Energy efficiency for more sustainable homes
Constructing the foundation may not be quite as stirring as putting up the frame or walls of a building but, for the end result, it is at least equally important. Thanks to YIT’s foundation engineering expertise, work on a site does not stop even if something unexpected is discovered under the topsoil.
Lately, news headlines have highlighted several cases where a house has ended up due for demolition because it has started to sink. For YIT’s construction managers Kimmo Perkiö and Juho Kallio, these cases, in all their ghastliness, perfectly demonstrate why you cannot afford to cut corners when it comes to foundation engineering.
“Foundation engineering is not an easy branch of construction work. You drill down from the surface where the builders can’t see. You can never be 100% certain of what you’ll find,” says Kallio.
That said, you can increase that certainty with a thorough examination of the base and careful planning.
“A foundation engineering project always begins with a ground survey. The results of the survey provide a starting point for planning. Then, you identify the right foundation engineering solutions and other technical solutions as well as determine the correct depth of foundation. For example, you can’t lay the foundation too deep, or you will have issues with groundwater. The type of pile is also determined on the basis of the survey,” says Perkiö, whose area of expertise is special pile driving.
Sometimes it is decided during the design stage that a more comprehensive ground survey is required.
“You can only proceed once you have investigated enough. Cutting corners with the survey doesn’t pay off because whatever little savings you make will quickly vanish in additional work if you encounter a nasty surprise. The old saying ‘well begun is half done’ is particularly apt for foundation engineering,” says Kallio.
According to Perkiö and Kallio, the most challenging foundation engineering sites are usually found in city centres.
“For example, pile driving can be a pretty violent activity for soil. A city site may be adjacent to many old buildings, which must be fully protected from the effects of pile driving and other foundation work. We always try to minimise the effects of our work on the surroundings. That’s why it’s so important to choose the right method,” says Perkiö.
When it comes to excavation work, the trump in YIT’s sleeve is a wide range of foundation work expertise and equipment.
“You could say that we are adept at all types of foundation engineering. We also have a lot of our own excavation equipment and equipment know-how. We can combine our extensive knowledge of different disciplines with efficient project management and the competencies of YIT’s entire infrastructure sector. We have put together a really competitive package,” says Kallio.
Extensive know-how and a wide range of equipment can also be an advantage if you find something surprising at a site. It is easier to find additional know-how and methods to help with a project when you can find them within your own company.
Kallio and Perkiö mention the Veturitie road constructed in Central Pasila, Helsinki, as a good example of a project utilising several different foundation engineering methods.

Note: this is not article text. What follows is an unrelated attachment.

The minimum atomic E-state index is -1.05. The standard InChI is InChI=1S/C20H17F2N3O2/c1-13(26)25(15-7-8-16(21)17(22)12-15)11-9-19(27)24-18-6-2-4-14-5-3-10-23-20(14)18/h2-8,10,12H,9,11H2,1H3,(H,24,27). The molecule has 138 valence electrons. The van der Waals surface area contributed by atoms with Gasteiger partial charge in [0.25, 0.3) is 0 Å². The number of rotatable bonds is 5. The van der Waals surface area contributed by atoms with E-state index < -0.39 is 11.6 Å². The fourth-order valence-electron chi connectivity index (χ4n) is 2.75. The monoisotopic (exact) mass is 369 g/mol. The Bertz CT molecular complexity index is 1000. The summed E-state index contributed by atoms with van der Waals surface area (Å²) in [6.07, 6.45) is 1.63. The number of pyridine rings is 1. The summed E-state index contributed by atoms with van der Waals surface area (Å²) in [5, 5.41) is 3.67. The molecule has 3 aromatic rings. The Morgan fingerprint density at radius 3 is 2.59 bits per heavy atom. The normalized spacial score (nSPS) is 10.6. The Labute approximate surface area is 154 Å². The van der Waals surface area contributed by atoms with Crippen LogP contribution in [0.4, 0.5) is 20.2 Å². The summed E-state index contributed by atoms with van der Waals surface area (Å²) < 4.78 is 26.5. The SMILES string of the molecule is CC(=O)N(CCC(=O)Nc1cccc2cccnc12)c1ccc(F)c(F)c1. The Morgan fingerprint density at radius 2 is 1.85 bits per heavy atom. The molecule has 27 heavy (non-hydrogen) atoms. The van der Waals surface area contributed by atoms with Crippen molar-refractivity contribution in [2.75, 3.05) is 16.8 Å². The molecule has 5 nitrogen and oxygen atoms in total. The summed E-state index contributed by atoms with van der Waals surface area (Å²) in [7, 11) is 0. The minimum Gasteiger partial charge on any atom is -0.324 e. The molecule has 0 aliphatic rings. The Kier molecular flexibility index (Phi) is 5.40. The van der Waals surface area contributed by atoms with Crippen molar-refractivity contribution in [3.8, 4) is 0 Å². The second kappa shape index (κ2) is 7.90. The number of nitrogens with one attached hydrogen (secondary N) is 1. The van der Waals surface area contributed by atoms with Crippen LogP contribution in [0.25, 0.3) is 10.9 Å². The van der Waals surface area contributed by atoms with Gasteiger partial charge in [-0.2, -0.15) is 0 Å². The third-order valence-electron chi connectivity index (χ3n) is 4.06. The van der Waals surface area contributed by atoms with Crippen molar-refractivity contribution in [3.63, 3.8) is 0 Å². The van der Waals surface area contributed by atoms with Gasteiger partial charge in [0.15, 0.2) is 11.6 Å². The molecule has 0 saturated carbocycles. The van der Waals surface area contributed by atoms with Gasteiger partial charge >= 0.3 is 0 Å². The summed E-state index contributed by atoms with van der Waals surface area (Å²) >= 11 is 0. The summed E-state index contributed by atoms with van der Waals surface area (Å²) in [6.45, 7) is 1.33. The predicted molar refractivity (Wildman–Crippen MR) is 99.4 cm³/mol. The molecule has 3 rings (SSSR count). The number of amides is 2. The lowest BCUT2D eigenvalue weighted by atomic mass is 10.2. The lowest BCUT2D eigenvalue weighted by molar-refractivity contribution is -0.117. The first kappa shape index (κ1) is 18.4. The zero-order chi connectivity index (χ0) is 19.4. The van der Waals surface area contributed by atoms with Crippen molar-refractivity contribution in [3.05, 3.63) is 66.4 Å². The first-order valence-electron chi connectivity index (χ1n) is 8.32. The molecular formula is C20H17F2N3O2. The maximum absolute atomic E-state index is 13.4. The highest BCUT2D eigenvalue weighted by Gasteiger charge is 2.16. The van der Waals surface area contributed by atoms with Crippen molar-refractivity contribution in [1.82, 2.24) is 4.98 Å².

“On Veturitie, next to the then Tripla site, we constructed a double-deck roundabout, a concrete trough and about half a kilometre of new road. Because the site was located in an area with difficult ground conditions, we used pretty much everything from retaining walls and sheet pile walls anchors to bored pile driving, impact pile driving, grouting, stabilisation... you name it,” says Perkiö.
Comprehensive expertise also makes it necessary to maintain and continuously develop skills and competencies. One of the trends is data refining, which is why digital tools have become more commonplace as foundation engineering tools.
“GPS has been used in the equipment for a long time already. For instance, when stabilising columns, measurers no longer measure the positions of the columns. The machines take care of it. Any data or reports collected from the work are automatically uploaded to cloud services where they can be easily accessed. We also use many digital aids, such as machine control and drone photography,” says Perkiö.
New digital solutions help to deliver in real time essential information to those who need it. However, they are just tools – as far as Kallio and Perkiö are concerned, the value of foundation engineering is still by and large created by practical work and the proficiency of people.
“You can learn the basics of this industry at school but, in the main, you learn foundation engineering in practice on the site. It takes a wide range of skills to make a site work seamlessly as a whole. Besides the actual implementation, controlled planning also plays a major role in projects. In addition, everything we do involves equipment which, in our industry, is usually large and heavy-duty. Using, maintaining, servicing and repairing the equipment is a major part of foundation engineering,” concludes Kallio.
The industry could also use some fresh blood. Many veterans of foundation engineering are going to retire in the next five years, and they need to be replaced.
“Someone once said that you’ll do well in this job if you’re childlike and like big machines,” says Perkiö, with a smile. “I’d say you also have to like variety. No two days are the same. Sometimes you discover surprises in the soil that can make the work more difficult – but, at the same time, they also keep you on your toes and make the work more interesting.”